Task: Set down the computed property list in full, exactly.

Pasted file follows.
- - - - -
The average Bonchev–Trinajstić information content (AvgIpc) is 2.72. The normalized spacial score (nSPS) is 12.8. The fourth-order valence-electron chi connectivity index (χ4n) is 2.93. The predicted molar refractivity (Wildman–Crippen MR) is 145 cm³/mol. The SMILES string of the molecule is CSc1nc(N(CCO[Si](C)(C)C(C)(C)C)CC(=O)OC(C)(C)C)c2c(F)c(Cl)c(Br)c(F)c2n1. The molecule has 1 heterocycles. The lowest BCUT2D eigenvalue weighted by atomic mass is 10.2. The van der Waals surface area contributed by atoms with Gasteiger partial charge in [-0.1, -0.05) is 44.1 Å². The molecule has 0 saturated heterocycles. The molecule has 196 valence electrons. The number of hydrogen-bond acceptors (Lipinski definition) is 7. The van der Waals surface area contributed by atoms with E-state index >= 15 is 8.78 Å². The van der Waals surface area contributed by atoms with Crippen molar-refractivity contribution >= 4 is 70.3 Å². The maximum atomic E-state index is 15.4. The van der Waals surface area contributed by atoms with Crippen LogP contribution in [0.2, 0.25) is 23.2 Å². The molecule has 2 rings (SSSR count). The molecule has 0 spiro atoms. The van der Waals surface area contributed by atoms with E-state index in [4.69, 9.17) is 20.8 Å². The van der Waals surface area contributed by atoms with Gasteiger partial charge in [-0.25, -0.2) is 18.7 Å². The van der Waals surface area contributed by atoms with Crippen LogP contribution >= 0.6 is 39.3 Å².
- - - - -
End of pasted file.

The average Bonchev–Trinajstić information content (AvgIpc) is 2.72. The normalized spacial score (nSPS) is 12.8. The fourth-order valence-electron chi connectivity index (χ4n) is 2.93. The predicted molar refractivity (Wildman–Crippen MR) is 145 cm³/mol. The SMILES string of the molecule is CSc1nc(N(CCO[Si](C)(C)C(C)(C)C)CC(=O)OC(C)(C)C)c2c(F)c(Cl)c(Br)c(F)c2n1. The molecule has 1 heterocycles. The lowest BCUT2D eigenvalue weighted by atomic mass is 10.2. The van der Waals surface area contributed by atoms with Gasteiger partial charge in [-0.1, -0.05) is 44.1 Å². The molecule has 0 saturated heterocycles. The molecule has 196 valence electrons. The number of hydrogen-bond acceptors (Lipinski definition) is 7. The van der Waals surface area contributed by atoms with E-state index >= 15 is 8.78 Å². The van der Waals surface area contributed by atoms with Crippen molar-refractivity contribution >= 4 is 70.3 Å². The maximum atomic E-state index is 15.4. The van der Waals surface area contributed by atoms with Crippen LogP contribution in [0.2, 0.25) is 23.2 Å². The molecule has 2 rings (SSSR count). The molecule has 0 spiro atoms. The van der Waals surface area contributed by atoms with E-state index in [4.69, 9.17) is 20.8 Å². The van der Waals surface area contributed by atoms with Gasteiger partial charge in [-0.25, -0.2) is 18.7 Å². The van der Waals surface area contributed by atoms with Crippen LogP contribution >= 0.6 is 39.3 Å².